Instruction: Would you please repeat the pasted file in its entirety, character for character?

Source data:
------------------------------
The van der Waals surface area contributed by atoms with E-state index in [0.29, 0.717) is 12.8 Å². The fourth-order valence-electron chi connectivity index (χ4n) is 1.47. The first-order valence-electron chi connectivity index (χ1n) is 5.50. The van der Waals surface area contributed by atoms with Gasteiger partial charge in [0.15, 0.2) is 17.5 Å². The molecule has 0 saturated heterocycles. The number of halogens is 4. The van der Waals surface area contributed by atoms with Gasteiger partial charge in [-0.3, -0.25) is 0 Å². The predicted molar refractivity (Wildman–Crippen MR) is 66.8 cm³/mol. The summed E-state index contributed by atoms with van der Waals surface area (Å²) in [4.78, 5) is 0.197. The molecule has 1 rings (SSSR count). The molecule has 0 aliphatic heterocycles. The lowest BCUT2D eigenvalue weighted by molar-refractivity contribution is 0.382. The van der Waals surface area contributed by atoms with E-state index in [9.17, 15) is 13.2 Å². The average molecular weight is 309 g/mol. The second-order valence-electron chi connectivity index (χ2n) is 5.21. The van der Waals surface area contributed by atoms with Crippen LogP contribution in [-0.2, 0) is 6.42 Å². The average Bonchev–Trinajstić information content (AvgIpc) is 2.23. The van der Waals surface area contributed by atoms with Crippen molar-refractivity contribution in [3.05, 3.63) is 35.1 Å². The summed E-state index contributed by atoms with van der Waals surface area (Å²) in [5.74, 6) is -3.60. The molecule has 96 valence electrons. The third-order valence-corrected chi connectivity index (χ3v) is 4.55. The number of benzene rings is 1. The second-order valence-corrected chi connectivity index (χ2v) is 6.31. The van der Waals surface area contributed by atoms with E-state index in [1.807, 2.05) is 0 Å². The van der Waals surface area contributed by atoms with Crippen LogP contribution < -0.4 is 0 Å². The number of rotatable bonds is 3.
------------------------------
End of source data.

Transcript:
The van der Waals surface area contributed by atoms with E-state index in [0.29, 0.717) is 12.8 Å². The fourth-order valence-electron chi connectivity index (χ4n) is 1.47. The first-order valence-electron chi connectivity index (χ1n) is 5.50. The van der Waals surface area contributed by atoms with Gasteiger partial charge in [0.15, 0.2) is 17.5 Å². The molecule has 0 saturated heterocycles. The number of halogens is 4. The van der Waals surface area contributed by atoms with Gasteiger partial charge in [-0.3, -0.25) is 0 Å². The predicted molar refractivity (Wildman–Crippen MR) is 66.8 cm³/mol. The summed E-state index contributed by atoms with van der Waals surface area (Å²) in [4.78, 5) is 0.197. The molecule has 1 rings (SSSR count). The molecule has 0 aliphatic heterocycles. The lowest BCUT2D eigenvalue weighted by molar-refractivity contribution is 0.382. The van der Waals surface area contributed by atoms with E-state index in [9.17, 15) is 13.2 Å². The average molecular weight is 309 g/mol. The second-order valence-electron chi connectivity index (χ2n) is 5.21. The van der Waals surface area contributed by atoms with Crippen LogP contribution in [-0.2, 0) is 6.42 Å². The average Bonchev–Trinajstić information content (AvgIpc) is 2.23. The van der Waals surface area contributed by atoms with Crippen molar-refractivity contribution in [3.05, 3.63) is 35.1 Å². The summed E-state index contributed by atoms with van der Waals surface area (Å²) in [5.74, 6) is -3.60. The molecule has 96 valence electrons. The third-order valence-corrected chi connectivity index (χ3v) is 4.55. The number of benzene rings is 1. The second-order valence-corrected chi connectivity index (χ2v) is 6.31. The van der Waals surface area contributed by atoms with E-state index in [1.807, 2.05) is 0 Å². The van der Waals surface area contributed by atoms with Crippen LogP contribution < -0.4 is 0 Å². The number of rotatable bonds is 3.